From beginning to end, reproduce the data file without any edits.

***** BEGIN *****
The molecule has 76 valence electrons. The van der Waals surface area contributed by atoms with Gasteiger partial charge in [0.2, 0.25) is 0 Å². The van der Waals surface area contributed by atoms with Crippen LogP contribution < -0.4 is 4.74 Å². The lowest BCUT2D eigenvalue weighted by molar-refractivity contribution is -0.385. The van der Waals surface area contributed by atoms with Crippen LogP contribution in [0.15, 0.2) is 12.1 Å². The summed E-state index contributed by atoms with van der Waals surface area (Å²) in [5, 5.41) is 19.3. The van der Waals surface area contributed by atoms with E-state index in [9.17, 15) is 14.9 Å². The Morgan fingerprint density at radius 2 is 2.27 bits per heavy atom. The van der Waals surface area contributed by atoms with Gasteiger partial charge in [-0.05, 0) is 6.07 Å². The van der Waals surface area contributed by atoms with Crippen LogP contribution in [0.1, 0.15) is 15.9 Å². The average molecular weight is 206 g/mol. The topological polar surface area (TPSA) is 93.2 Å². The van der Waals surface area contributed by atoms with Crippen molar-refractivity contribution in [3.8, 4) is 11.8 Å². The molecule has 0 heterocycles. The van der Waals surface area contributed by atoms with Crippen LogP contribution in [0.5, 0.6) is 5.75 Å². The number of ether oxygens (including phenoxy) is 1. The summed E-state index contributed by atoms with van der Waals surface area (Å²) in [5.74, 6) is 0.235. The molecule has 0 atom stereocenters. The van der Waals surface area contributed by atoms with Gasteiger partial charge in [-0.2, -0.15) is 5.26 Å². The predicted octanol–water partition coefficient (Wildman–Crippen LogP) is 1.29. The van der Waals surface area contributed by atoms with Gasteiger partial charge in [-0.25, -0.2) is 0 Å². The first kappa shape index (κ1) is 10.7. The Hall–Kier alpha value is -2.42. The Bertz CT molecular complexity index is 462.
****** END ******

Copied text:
The molecule has 76 valence electrons. The van der Waals surface area contributed by atoms with Gasteiger partial charge in [0.2, 0.25) is 0 Å². The van der Waals surface area contributed by atoms with Crippen LogP contribution < -0.4 is 4.74 Å². The lowest BCUT2D eigenvalue weighted by molar-refractivity contribution is -0.385. The van der Waals surface area contributed by atoms with Crippen LogP contribution in [0.15, 0.2) is 12.1 Å². The summed E-state index contributed by atoms with van der Waals surface area (Å²) in [5, 5.41) is 19.3. The van der Waals surface area contributed by atoms with E-state index in [9.17, 15) is 14.9 Å². The Morgan fingerprint density at radius 2 is 2.27 bits per heavy atom. The van der Waals surface area contributed by atoms with Gasteiger partial charge in [-0.05, 0) is 6.07 Å². The van der Waals surface area contributed by atoms with Crippen LogP contribution in [0.1, 0.15) is 15.9 Å². The average molecular weight is 206 g/mol. The topological polar surface area (TPSA) is 93.2 Å². The van der Waals surface area contributed by atoms with Crippen molar-refractivity contribution in [3.8, 4) is 11.8 Å². The molecule has 0 heterocycles. The van der Waals surface area contributed by atoms with Crippen LogP contribution in [0.5, 0.6) is 5.75 Å². The number of ether oxygens (including phenoxy) is 1. The summed E-state index contributed by atoms with van der Waals surface area (Å²) in [5.74, 6) is 0.235. The molecule has 0 atom stereocenters. The van der Waals surface area contributed by atoms with Gasteiger partial charge in [-0.2, -0.15) is 5.26 Å². The predicted octanol–water partition coefficient (Wildman–Crippen LogP) is 1.29. The van der Waals surface area contributed by atoms with Gasteiger partial charge in [-0.25, -0.2) is 0 Å². The first kappa shape index (κ1) is 10.7. The Hall–Kier alpha value is -2.42. The Bertz CT molecular complexity index is 462.